Okta and Splunk Combine to Detect Common Attacks
In an ideal world, every security function would have a Detection Engineering team.
Regrettably, even organizations that are stewards of highly sensitive data often can’t afford (or don’t prioritize) the capabilities required for effective security monitoring. There can be a misconception that cloud service providers are doing the monitoring for them.
It's a challenge that Okta Security wants to help address. Whenever we write a detection for our own purposes (we use Okta, too!), there’s an untapped opportunity to use those detections to help other Okta customers prevent or respond to security incidents that stem from common credential-based attacks.
So we’ve decided to publish our detection logic. Right here! (Scroll down!)
Publishing raw detection logic will suit many of our customers. But we recognize that publishing them here won’t reach everybody, and it still puts the onus on customers to tune or adapt the detections.
That’s where mutual friends come in handy.
Over the past few months, Okta’s Defensive Cyber Operations team has shared bespoke detection logic with security analytics/SIEM providers, requesting the logic be baked into their content libraries “out of the box.”
The first of those discussions has already borne fruit with Splunk, the security analytics platform chosen most often by Okta customers, thanks to the assistance of James Brodsky, Splunk’s GVP for Security Strategy and Splunk Senior Threat Researcher Michael Haag.
As of Splunk Enterprise Security Content Update (ESCU) v3.62.0, security teams that ingest Okta System Log events into the Splunk platform can run and modify an initial set of bespoke detections in Splunk® Enterprise Security developed by Okta’s Defensive Cyber Operations team. James and Michael have tweaked these raw detections to make them more legible and applicable to a broader number of our mutual customers.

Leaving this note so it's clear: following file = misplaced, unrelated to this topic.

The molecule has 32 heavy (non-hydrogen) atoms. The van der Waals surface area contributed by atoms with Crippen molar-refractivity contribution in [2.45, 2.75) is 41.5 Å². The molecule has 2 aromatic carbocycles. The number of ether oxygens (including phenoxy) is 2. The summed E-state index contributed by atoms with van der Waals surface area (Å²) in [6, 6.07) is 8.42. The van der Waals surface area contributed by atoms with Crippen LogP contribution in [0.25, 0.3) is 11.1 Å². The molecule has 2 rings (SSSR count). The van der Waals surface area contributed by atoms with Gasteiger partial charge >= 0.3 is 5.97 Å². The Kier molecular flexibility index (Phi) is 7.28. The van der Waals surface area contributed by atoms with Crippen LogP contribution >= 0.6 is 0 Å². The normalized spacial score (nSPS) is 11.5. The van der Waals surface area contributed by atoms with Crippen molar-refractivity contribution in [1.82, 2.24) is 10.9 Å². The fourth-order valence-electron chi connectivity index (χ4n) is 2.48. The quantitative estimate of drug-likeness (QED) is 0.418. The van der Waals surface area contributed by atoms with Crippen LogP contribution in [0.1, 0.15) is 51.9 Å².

The Splunk update enhances their pre-existing analytic stories for Okta, and includes new approaches to detecting:
- Session Hijacking via phishing for initial access
- Post-compromise activity by threat actors abusing a stolen session token
- Abuse of Push MFA (including “MFA Fatigue” attacks)
- Credential Stuffing
- Password Spray attacks
All of these detections are relevant to Okta Identity Engine (not the Classic Engine).
The logic for each is presented below:
Okta Phishing Detection with FastPass Origin Check
Suspicious Use of an Okta Session Cookie
Multiple Failed Requests to Access Okta Applications
Mismatch Between Source and Response for Verify Push Request
ThreatInsight Alert: Login Failure with High Unknown Users
ThreatInsight Alert: Suspected Password Spray Attack
Magic like this happens when best-in-class providers of security tools share knowledge, without any agenda outside of protecting our mutual customers.
A huge thanks to the authors and contributors in this initial effort:
- James Brodsky (Splunk)
- Scott Dermott (Okta)
- Michael Haag (Splunk)
- John Murphy (Okta)
- Felicity Robson (Okta)
- Jordan Ruocco (Okta)
To learn more, Splunk and Okta are hosting a joint session at .conf23, the annual Splunk conference, scheduled for July 17-20, 2023 in Las Vegas.